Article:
Prior to the American Presidential debate that took place on the 26th September 1960, John F. Kennedy was merely a Senator from Massachusetts, taking on the incumbent candidate, Richard Nixon, in what was the first presidential debate in the United States to be shown on live television. It has since often been discussed as the turning point in the election: Nixon still showed some visual effects from a recent sickness, along with a five o’clock shadow, as he refused to wear makeup. Viewers rejected Nixon, swinging support towards the more photogenic Kennedy, and in the long run leading to JFK winning the election that year.
If it can be said then that Nixon lost the election in 1960 because of a failure to realise the power of new technologies, the same cannot be said of the Obama campaign in 2008. As the New York Times realised even at the time, “by bolting together social networking applications under the banner of a movement, they created an unforeseen force to raise money, organise locally, fight smear campaigns”. According to the Roper Center, 66 percent of 18-29-year-olds who voted voted for Obama. (While a lot has been made of the greater engagement of the campaign with the younger demographics leading to a higher turnout, in actuality it was only a slight improvement on 2004 numbers: 51% turnout for 18-29-year-olds in 2008, up from 49% in 2004. However, these are both significantly higher than the previous election, the number in 2000 was down at 40%.)
So when the Obama administration announced in 2009 that the Office of Public Liason was changing its name to the Office of Public Engagement, it was not merely announcing a cosmetic change. The administration was aware of the returning election cycle in 2012, and an effort to further engage with rapidly expanding online communities. Furthermore, it was an indication of the acknowledgement by the Obama regime of a changing world, a world of increased democratisation of information and a response to the changing demands and abilities of the general public in America. As part of this change in direction for the office and a push to engage younger voters, Kalpen Modi was hired as Associate Director of the office. Kalpen Modi, better known to some as Kal Penn, is an actor who is a familiar face to many of the younger voting-eligible generation, having appeared as one-half of Harold and Kumar, as well as on TV shows such as 24, and House. As part of his position, he was tasked with engaging the elusive young voters who turned out in droves for President Obama in 2008, but who seemed to be more reticent to vote in the following election.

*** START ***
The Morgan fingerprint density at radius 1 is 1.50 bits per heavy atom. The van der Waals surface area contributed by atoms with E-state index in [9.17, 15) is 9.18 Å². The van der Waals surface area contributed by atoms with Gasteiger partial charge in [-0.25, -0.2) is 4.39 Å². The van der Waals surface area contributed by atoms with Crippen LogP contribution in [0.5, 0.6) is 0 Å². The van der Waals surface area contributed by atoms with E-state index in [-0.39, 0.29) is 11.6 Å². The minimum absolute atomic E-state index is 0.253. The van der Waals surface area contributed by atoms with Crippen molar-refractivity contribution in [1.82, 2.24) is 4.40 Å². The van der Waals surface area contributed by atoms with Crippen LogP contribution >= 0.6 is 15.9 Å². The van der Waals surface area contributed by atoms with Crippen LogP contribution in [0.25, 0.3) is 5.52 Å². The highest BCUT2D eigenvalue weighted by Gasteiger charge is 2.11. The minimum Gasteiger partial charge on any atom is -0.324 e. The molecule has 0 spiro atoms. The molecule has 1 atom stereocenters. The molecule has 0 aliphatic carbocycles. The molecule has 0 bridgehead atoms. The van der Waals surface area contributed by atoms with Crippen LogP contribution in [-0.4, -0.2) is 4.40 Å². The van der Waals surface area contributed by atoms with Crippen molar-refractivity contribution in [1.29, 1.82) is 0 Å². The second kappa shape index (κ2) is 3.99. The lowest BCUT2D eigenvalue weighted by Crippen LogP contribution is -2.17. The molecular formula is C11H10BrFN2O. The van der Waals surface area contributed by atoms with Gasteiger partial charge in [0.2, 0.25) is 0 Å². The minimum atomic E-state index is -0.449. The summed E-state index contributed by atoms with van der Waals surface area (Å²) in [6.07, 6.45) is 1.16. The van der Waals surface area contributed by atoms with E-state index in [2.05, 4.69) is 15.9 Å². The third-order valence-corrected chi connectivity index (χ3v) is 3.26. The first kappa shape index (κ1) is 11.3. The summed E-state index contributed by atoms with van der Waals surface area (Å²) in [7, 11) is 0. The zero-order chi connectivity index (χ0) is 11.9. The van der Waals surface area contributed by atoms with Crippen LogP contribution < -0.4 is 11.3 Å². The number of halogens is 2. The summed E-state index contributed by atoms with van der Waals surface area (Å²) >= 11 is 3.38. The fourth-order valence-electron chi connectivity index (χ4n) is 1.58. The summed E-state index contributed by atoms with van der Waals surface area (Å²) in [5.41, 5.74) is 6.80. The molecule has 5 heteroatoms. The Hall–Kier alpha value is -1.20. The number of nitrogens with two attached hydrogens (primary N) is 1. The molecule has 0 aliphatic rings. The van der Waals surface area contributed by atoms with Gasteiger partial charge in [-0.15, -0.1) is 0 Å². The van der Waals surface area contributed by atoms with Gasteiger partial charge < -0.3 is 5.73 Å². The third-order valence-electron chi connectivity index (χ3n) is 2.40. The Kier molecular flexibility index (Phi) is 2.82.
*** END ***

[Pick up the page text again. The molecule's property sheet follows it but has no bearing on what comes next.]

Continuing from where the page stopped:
The fact that Obama won in 2012 speaks for itself.
(Note: The fact that Trump reversed the focus of the office also speaks for itself.)
Von Drehle, David. “Obama’s Youth Vote Triumph”. Time.com. http://content.time.com/time/politics/article/0,8599,1700525,00.html. Web. Accessed 09/4/17.
“How Groups Voted In 2008 – Roper Center”. Roper Center, 2017, https://ropercenter.cornell.edu/polls/us-elections/how-groups-voted/how-groups-voted-2008/. Web. Accessed 09/4/17.
Hoban Kirby, Emily and Kawashima-Ginsberg, Kei. “The Youth Vote in 2008”. http://www.civicyouth.org/PopUps/FactSheets/FS_youth_Voting_2008_updated_6.22.pdf. Web. Accessed 09/4/17.
Tapper, Jake. “Actor Kal Penn On Working For White House”. ABC News, 2017, http://abcnews.go.com/Politics/kal-penn-working-white-houses-public-engagement-change/story?id=14184884. Web. Accessed 09/4/17.